As online education proliferates, little attention has been given to understanding non-cognitive success factors, such as wellness, in online graduate student success. To begin to address this gap in understanding, this paper aims to explore the experiences of doctoral student wellness within the context of online distance education. Doctoral students, and their instructor, in an advanced qualitative research course sought to use collective autoethnography to address the following questions: How do the authors perceive the wellness as doctoral students engaged in distance education, and how do the authors understand the influence of the doctoral program cultures on the perceptions of the own wellness?

Design/methodology/approach

This paper emerged from a 12 week advanced qualitative research course where students opted to engage in a poetic arts-based collective autoethnography to reflect on and analyze their experience of wellness as doctoral students taking online courses. Data collection included the use of reflective journaling, creation of “My Wellness Is” poetry, and weekly group debriefing. Journals and poems were analyzed individually, then collectively. First and second cycle coding techniques were used, with the first cycle including process and descriptive coding and second round coding involving pattern coding.

Findings

Through first and second round coding, three primary themes emerged: positionality as an element of wellness, the role of community in maintaining wellness and awareness and action regarding wellness.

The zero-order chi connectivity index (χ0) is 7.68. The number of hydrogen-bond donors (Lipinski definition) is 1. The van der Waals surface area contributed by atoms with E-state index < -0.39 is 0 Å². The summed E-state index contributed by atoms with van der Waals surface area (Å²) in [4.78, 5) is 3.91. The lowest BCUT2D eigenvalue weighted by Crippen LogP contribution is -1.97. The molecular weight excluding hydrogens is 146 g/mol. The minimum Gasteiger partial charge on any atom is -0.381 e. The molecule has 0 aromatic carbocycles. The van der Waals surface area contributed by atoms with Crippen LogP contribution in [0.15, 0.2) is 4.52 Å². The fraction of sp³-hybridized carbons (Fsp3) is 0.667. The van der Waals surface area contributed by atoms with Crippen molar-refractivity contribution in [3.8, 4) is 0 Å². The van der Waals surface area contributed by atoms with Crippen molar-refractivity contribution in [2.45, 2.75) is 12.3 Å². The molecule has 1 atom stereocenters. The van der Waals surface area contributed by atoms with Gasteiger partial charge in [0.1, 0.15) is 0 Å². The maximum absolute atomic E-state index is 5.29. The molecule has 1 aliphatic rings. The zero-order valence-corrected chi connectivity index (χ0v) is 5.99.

Research limitations/implications

Due to the inherent nature of qualitative research, and specifically autoethnographic methods, the findings of this study may be difficult to generalize to the broader online graduate student population. Future research on this topic may use the experiences explored in this study as a basis for the development of future quantitative studies to measure the extent of these findings in the broader population.

Practical implications

This paper includes implications for the development of interventions that may support wellness in graduate students in online environments including support interventions from faculty advisors, leveraging academic curriculum to promote wellness, and suggestions for building community among online graduate students.

Social implications

As technology advances, online education is quickly becoming a leading mechanism for obtaining a graduate education. Scholarship in this discipline has primarily focused on academic outcomes of online students and has largely focused on undergraduate populations. This paper broadens the conversation about online education by illustrating a non-cognitive dimension of the student experience, i.e. wellness, through the perspective of graduate students.